4. 9 points
    Got my call of acceptance 2/12 and am so excited! Just wanted to let my future classmates know I’m a local, grew up & have lived in Whittier forever lol so if anyone has questions about moving here or about the area feel free to reach out to me! Hope I can help make this transition a little easier, especially for the ~50% of the cohort coming from out of state
  5. 7 points
    This is not meant to be self edifying... Have a new patient - 45yr old male, hx of Hodkins lymphoma many years ago - something like 15 I am not overly familiar with this, and read uptodate on it - (I know what I don't know) Says that they are at increased risk for colon CA and should have colonoscopy early I talked to him, explained - NO ONE not his PCP or Onc doc had ever mentioned this to him, so off to colonoscopy he goes - turns out precancerous polyps seen and removed... PCP is not about knowing it all, PCP is about reading, educating, and communicating to the patient what you have learned - it is not degree specific (to Boarded Doc's had NEVER mentioned this to him.....)
  6. 7 points
    “Pigman, an emergency room physician, offered a 153-page amendment to the measure that added physician assistants to the bill, a move that made doctors, and some lawmakers, more uncomfortable with the measure.” Representative Pigman who introduced the bill and got it out of committee, and is also an EM physician, added us on. We should all write him a thank you letter.
  7. 7 points
    I am not usually on PA Forum so forgive me if this was already covered. A friend sent me this story. What are people supposed to think when we call ourselves Assistants and tell people daily that we require supervision? BTW, the new Virgina law is collaborative for PAs so you could have pointed that out. We use words like "delegate", assistant" and "supervision" or supervising as part of our normal language and then are astonished when people throw those same words back at us. Words matter. Definitions matter. What do you refer to your SP as? My partner? My supervisor? My colleague? How do we all define our profession? You need a 60-second elevator speech that defines us the way we want to be defined (and is still legally accurate). That's why the AAPA has a title change investigation going on now. It's vitally important we look closely and do it right. That's why we have OTP as POLICY of our profession and hope eventually all state laws adopt its principles. That's why we are looking to the future with hope for real change, but you have to join the AAPA now (it's not the AAPA of years ago) and join your state organization. We won't have too many chances. If I had 10 or more years left to practice (BTW, I have none) I would be involved in some way forwarding us all. I am not saying this because I drank the Cool-Aid, I am saying it because it's the only way we can change the landscape so stories like this do not become the norm. Your support gives us the support we need to change the landscape. Let's work together. Dave Mittman, PA, DFAAPA.
  8. 7 points
    We need OTP and name change SIMULTANEOUSLY. Both are holding us back. We are seen as inferior. I was humiliated in front of touring nurses today with the assumption that NP's are superior to PA's because they dont need to be supervised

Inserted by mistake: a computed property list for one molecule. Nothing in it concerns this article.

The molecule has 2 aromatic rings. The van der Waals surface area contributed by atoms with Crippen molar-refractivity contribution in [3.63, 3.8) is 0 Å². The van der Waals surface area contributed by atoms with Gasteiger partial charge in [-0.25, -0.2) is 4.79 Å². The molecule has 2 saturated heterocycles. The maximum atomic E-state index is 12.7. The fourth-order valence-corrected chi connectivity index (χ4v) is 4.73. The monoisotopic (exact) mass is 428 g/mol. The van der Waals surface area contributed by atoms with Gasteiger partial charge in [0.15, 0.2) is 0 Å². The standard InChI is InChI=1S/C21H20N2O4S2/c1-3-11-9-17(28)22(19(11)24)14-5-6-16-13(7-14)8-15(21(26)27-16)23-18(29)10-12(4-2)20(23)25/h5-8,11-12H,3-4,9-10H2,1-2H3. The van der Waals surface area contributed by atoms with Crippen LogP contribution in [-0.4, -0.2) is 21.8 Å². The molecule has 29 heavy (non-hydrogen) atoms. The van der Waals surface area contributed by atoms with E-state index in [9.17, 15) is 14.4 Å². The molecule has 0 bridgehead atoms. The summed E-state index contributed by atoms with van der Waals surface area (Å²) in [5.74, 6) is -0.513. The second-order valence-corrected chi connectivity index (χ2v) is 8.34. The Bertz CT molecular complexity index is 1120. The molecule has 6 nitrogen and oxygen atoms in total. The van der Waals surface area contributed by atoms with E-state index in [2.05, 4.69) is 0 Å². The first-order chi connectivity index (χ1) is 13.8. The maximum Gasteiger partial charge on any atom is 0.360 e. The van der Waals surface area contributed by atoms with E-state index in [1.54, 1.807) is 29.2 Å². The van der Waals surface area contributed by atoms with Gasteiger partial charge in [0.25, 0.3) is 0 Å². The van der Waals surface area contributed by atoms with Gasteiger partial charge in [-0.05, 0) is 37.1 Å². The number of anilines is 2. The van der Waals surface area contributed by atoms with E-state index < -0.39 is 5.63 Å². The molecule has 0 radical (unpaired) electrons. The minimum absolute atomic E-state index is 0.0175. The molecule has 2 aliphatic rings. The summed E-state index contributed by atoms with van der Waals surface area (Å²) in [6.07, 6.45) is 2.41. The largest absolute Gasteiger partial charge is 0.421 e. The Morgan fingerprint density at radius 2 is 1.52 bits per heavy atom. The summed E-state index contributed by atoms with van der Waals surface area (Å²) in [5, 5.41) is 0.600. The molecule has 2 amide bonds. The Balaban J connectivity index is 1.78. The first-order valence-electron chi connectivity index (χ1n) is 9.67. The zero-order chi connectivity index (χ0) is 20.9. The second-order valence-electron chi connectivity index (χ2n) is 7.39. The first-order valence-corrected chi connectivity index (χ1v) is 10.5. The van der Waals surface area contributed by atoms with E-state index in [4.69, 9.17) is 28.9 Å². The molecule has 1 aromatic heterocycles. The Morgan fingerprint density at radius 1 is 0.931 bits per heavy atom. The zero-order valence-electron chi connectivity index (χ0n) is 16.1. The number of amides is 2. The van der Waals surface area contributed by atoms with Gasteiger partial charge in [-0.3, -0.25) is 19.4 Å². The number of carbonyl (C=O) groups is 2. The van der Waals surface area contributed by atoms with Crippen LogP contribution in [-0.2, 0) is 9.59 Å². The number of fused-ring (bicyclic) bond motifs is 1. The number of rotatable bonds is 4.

9. 6 points
    There is a lot of discussion about burnout, stress, too many patients, unrealistic expectations etc. Many of the rules and systems that create this type environment put provider and patient at risk. This has led to a "water cooler" conversation that I think bears exploration. What if, when law suit or board complaint gets dropped on a provider, he/she sues the administrators who created the policy? not the organization but the individual administrators who created and implemented the policy? Would this "sharing" of risk and liability provoke a change in attitude among the policy makers? How many cases would it take before it became national news and was known throughout all of admin country wide? I used to direct every disgruntled patient about wait times etc to the VP of clinical services who created our staffing model and thought 50 a day per provider in the UC was a great idea. I was told to stop doing that. My answer was...you don't get to create bad policy and then hide from the results. What if that concept was elevated to include legal liability?
  10. 6 points
    The AAPA could also make a statement like" from this day forward the term x and PA shall be considered equivalent" and then folks could start using the new term and billing under PA until it was formalized in each state. Nametags could read(for example) John Smith, MP/PA to meet requirements that certain states have that PA be listed. I am really surprised this has not been done already actually. the chiropractors, naturopaths, and several other professions did overnight changes like this.
  11. 6 points
    My favorite is a base salary and productivity. What form this might take is only limited by your imagination. The beauty of some productivity is when you are busy everyone is happy and profitable. There is so much variability by state and region as to typical salary that I can't really give you anything specific.If you haven't seen the AAPA salary report I'd recommend you use it as a basis for your bargaining. Be creative. Be open to ideas that make money for everyone. 70k? pass. remember you can always negotiate down. You can never negotiate up. Be prepared to walk away if the terms just don't fit you. Employers can smell desperation like sweat.